You have several options on how to maintain the correct humidity level. The cheapest, but more labor intensive, option is to manually mist the cave. To do this, take a clean spray bottle that has a mist setting (oppressed to a stream or jet), fill it with distilled water and thoroughly mist all the flat surfaces in your cave. The water will evaporate and increase the humidity level. To reach 80% you will have to do this several times a day for the first few days. After that, you will need to mist whenever the humidity inside drops – anywhere from several times a day to every several days. Make sure you’re checking your hygrometer every day! In my experience the humidity level is easy to maintain in the winter when the compressor doesn’t need to kick on often, but in the summer when it’s working hard it can be a challenge. Or, you can also purchase an automatic mister and install it into your cave. Pet stores sell misters and mister/temperature control combos for pet lizards and amphibians. This will probably run you $80+ but will cut down on you work substantially and make you cave much more cheese friendly. You can find free instructions on how to install a mister for cheese purposes on the internet.

 

Improper humidity causes several problems in cheese. It will definitely dry your rind out! You may be left with a rock hard cheese or an impossibly hard rind. If the rind is drying out too rapidly relative to the paste it will crack. Not only is this ugly, it also exposes the paste, changing how your cheese will age and creates a mold heaven that will be hard to clean. If you catch cracks immediately, you may be able to heal them by correcting the humidity, flipping the cheese, and letting the cultures work their magic. You don’t have to throw away cheese with surface cracks, but you must keep a close eye on it and prepare yourself for a possibly inferior result.

 

Once your aging cave is ready set up and ready to house your cheeses, the last decision you need to make is how to store your cheese in the cave.

 

Some makers prefer to age their cheese in individual boxes within their cave. Boxes are a great solution for cheeses that require different conditions than the rest of your cave, particularly high humidity as you have more consistency and control. For example I age my Bries and Camberberts in individual boxes. Many cheese supply sites sell boxes specifically for this purpose, but any food safe container with a lid will suffice. You can adjust the humidity level by changing how much of the container is covered by the lid or adding a damp paper towel to the corner. However, on whole, I hear and see a lot of problems with this method. Proper air circulation is an important part of preventing undesirable mold growth, and boxes simply can’t provide it. If you are going to use aging boxes, it’s imperative you choose an appropriately sized one for your cheese. You want to make sure your cheese has plenty of room to breathe, so roomy is good and snug will grow mold. It is also helpful to place a mat in the bottom of your box. I advise against those sushi style wood mats as they’re a lot of work to sterilize and can harbor micro-organisms. Again, cheese supply stores sell specialty plastic mats, but needle point canvases from your local craft store are a cheaper option.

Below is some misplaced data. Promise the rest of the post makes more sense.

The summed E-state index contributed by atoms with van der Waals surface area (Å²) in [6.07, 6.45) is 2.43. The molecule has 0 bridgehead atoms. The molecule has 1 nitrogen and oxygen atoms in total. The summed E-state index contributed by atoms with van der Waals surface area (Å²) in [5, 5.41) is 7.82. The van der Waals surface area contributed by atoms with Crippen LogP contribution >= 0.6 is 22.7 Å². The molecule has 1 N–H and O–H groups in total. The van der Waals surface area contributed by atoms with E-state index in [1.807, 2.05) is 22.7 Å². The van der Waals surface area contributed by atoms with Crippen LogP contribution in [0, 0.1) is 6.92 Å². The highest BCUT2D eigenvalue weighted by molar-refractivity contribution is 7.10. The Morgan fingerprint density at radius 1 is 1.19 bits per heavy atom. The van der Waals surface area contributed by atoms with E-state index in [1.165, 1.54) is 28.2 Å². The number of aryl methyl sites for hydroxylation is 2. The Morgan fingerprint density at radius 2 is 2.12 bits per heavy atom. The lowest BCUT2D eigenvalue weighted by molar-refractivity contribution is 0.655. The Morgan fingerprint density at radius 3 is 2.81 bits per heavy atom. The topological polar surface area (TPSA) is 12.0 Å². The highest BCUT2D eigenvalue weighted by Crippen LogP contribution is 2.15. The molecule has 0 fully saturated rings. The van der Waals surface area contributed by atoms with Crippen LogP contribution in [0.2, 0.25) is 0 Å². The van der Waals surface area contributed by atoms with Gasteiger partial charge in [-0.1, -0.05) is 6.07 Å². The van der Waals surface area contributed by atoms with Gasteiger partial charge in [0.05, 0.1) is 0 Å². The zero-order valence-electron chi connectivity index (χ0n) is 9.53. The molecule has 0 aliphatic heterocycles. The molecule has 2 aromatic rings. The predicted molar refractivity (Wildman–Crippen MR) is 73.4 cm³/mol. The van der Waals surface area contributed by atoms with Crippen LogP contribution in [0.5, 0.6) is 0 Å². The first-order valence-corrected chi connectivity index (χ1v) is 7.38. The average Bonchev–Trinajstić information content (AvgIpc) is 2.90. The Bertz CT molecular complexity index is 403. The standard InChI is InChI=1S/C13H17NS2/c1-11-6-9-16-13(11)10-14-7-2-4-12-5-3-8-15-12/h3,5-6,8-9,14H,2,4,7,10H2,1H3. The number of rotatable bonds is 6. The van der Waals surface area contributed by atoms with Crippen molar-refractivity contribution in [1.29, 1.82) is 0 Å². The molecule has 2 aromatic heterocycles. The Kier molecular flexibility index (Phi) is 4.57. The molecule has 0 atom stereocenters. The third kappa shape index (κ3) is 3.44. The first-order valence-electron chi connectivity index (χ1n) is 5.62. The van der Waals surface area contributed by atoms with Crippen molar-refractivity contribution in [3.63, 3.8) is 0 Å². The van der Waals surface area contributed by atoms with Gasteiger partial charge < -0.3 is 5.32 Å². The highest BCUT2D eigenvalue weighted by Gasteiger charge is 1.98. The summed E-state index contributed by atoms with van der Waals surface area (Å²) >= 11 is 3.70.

Vacuum sealing your cheese is another storage option. It has its own unique issues and benefits. It’s also a great alternative to waxing your wheels. You can buy a table top vacuum sealer – the long thin rectangular kind that you probably first pictured – for $60-$120 (and up). This style with usually have a heat sealer built in. You can buy pre-made bags, but it’s more cost efficient to buy a roll of unsealed bags and make them, using the heat sealer, to the desired size. I purchased a handheld version for less than $20. While it’s not a workhorse in the kitchen, it suites my needs well. It uses premade bags similar to Ziplocs with a special airlock hole.

 

The best thing about vacuum sealing is it prevents mold growth! Mold needs air to breed, so an airless environment equals no mold. However, cheese also needs air to age. Air is particularly important for a cheese’s moisture content and texture. Since the cheese is not exposed to air, the natural process of evaporation does not occur and the cheese will remain the same consistency as when you sealed it. This works better for some cheeses than others. A wetter Havarti is acceptable, but a moist Parm will not impress. If you seal a particularly wet cheese you may see some liquid build up around the cheese. While this harmless, you may want to periodically open, wipe down and reseal the wheel. Even if you are looking for a wetter cheese, make sure you let the rind set up, brining, air drying etc., before sealing

 

Vacuum sealing is a great option for long term aging. For example, I have several wheels I want to age a year or more, but I’d rather not be constantly messing with them. By vacuum sealing them, they are maintenance free! To do this, I age them in my cave for 2-4 months until they have the moisture content I’m looking for, then I vacuum seal them. Just remember to date and label you sealed cheeses so you know what they are.

 

Once you get a handle on affinage you will be well on your way to making artisan cheese at home. If you have tips or tricks on aging you cheese let us know in the comments!

 

See Part I of this article here

 

Emily Klie teaches cheese making classes at in the Philadelphia and Reading areas. She trained as an apprentice at a farmstead goat dairy in the Hudson Valley, and loves cheese both as an artisan product and as a homesteading mainstay. For classes, tips and recipes check out her cheese and fermentation blog at www.fermenton.wordpress.com